Presented by Northern Broadsides
27th – 31st March 2018
Review by Finvola Dunphy
Not many people would be willing to declare ‘Hard Times’ even in their top five favourite Dickens tales. However, the thrilling story which sheds a glaring light on the dichotomy between logicism and romanticism just so happens to be my preferred work by the literary great.
Set in the small, smoky, industrial city of Coketown, speculated to have been modelled on Preston, school teacher, Thomas Gradgrind promotes strict reason and denounces any other sensibility as meaningless and futile. Josiah Bounderby a blundering, pompous, boastful man, ensures that everyone in the town is aware of his humble and tumultuous upbringing and that they appreciate his climb up the slippery pole of society to become an affluent manufacturer and mill owner.
Credit must be awarded to writer Deborah McAndrew, who adapted the literary work for the stage. It is no small feat to transfer the complex and interweaving Dickensian plot lines into a thrilling two-hour spectacle. By integrating live music and hyping-up the circus element, the audience remained engaged throughout.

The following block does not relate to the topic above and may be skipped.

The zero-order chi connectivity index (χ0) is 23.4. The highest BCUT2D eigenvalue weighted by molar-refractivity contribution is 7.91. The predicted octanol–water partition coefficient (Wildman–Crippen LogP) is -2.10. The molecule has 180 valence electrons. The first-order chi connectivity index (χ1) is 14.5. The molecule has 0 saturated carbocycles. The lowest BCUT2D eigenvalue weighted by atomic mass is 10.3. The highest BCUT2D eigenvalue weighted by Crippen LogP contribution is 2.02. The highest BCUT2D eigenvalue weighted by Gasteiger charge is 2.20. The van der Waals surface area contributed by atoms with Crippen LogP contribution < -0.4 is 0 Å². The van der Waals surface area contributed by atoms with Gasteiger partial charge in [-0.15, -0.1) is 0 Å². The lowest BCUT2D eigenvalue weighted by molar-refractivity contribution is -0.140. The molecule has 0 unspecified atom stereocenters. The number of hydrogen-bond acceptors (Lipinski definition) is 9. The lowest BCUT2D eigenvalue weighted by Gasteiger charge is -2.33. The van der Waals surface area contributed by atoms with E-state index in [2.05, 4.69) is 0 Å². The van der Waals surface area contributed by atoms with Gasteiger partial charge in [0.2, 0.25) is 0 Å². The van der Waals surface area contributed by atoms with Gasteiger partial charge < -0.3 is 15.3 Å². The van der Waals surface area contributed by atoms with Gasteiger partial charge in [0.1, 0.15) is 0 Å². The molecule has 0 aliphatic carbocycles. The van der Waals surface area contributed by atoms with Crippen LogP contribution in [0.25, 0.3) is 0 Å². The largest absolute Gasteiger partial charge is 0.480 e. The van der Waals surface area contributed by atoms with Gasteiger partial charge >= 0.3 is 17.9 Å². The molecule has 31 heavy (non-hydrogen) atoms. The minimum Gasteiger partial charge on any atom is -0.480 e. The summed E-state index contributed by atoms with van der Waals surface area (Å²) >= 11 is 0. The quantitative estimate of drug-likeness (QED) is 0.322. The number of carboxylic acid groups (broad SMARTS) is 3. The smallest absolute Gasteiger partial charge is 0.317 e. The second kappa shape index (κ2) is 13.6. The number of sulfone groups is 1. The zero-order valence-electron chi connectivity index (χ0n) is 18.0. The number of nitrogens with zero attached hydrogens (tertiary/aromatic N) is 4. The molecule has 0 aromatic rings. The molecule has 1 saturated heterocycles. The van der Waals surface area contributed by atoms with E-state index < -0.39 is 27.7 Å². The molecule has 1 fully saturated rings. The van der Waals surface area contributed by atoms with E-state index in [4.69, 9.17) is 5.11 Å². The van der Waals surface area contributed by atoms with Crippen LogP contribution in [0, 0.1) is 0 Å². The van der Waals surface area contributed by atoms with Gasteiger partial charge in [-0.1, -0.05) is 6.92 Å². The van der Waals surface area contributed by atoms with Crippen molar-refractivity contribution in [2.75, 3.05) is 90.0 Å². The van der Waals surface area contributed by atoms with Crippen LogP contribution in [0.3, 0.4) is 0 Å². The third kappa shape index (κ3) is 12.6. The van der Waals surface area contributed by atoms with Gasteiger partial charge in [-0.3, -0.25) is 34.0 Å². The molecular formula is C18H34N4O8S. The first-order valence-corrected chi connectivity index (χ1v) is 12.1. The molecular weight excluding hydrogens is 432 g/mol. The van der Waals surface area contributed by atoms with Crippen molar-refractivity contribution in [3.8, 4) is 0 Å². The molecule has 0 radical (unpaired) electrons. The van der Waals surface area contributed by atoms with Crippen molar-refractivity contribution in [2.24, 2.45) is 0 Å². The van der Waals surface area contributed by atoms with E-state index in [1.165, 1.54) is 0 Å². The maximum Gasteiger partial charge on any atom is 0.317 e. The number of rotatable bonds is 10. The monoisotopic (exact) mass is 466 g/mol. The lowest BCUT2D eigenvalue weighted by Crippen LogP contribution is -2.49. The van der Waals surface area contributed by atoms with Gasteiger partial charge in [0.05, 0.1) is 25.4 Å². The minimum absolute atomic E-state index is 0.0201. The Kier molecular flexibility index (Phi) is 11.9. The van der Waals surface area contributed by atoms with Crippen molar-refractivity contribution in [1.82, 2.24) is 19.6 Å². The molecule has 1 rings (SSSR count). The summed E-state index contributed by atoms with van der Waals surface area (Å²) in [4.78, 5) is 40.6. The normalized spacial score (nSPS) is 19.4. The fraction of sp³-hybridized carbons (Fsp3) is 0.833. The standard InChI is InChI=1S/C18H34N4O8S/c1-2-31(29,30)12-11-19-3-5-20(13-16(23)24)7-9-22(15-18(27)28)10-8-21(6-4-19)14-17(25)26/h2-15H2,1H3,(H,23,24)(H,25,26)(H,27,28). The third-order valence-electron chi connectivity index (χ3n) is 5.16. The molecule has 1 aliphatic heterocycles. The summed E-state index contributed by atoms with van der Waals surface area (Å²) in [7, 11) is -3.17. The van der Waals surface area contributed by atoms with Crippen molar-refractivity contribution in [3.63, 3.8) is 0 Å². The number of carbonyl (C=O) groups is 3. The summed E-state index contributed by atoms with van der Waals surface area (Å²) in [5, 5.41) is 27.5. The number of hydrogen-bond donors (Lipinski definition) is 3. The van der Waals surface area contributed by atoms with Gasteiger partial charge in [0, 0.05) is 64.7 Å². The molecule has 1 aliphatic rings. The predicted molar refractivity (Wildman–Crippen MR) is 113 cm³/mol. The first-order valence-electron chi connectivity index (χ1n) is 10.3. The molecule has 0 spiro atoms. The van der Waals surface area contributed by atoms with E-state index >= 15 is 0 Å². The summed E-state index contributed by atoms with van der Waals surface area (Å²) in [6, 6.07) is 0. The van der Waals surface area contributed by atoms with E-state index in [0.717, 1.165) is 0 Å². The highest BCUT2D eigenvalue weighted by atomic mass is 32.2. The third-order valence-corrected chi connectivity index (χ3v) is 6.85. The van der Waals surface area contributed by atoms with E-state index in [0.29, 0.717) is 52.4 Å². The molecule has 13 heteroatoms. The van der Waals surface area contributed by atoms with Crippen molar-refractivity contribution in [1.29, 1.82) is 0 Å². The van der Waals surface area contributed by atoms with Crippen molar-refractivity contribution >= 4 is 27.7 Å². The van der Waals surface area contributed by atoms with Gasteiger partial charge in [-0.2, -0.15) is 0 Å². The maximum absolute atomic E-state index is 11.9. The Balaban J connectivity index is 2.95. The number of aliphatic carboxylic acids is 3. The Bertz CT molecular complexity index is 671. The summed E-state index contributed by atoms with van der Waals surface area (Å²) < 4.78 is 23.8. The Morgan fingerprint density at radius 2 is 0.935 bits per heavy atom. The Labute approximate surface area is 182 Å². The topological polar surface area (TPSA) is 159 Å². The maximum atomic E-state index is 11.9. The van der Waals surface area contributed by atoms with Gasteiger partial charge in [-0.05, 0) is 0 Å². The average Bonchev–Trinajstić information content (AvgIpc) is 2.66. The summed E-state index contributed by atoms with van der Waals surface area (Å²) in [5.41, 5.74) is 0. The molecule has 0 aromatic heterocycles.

Northern Broadside’s cast was second to none. The characterisation of Gradgrind, played by Andrew Price, and Bounderby, played by Howard Chadwick, was exactly as expected. Mrs Sparsit, Bounderby’s right hand lady, was perfectly portrayed by Victoria Brazier, whose impressive multi-roling stole the show.
Unfortunately, the play lacked a bit of production value. The beautiful block set piece depicting Victorian buildings was fitting but could have done with a bit of atmospheric lighting to bring it to life. Similarly, the drab and smoky city of Coketown was, I’m afraid, left wholly to the imagination – a simple fog machine and more complex lighting queues would have done the trick.
The best thing about this adaptation was that it remained true to Dickens’ exploration of important social questions. The brashness of the circus scenes contrasted with the serious, yet animated conversational moments, signified how societal discourses affect morality. Northern Broadsides took on a huge feat in tackling such a pertinent story and did not disappoint in its portrayal.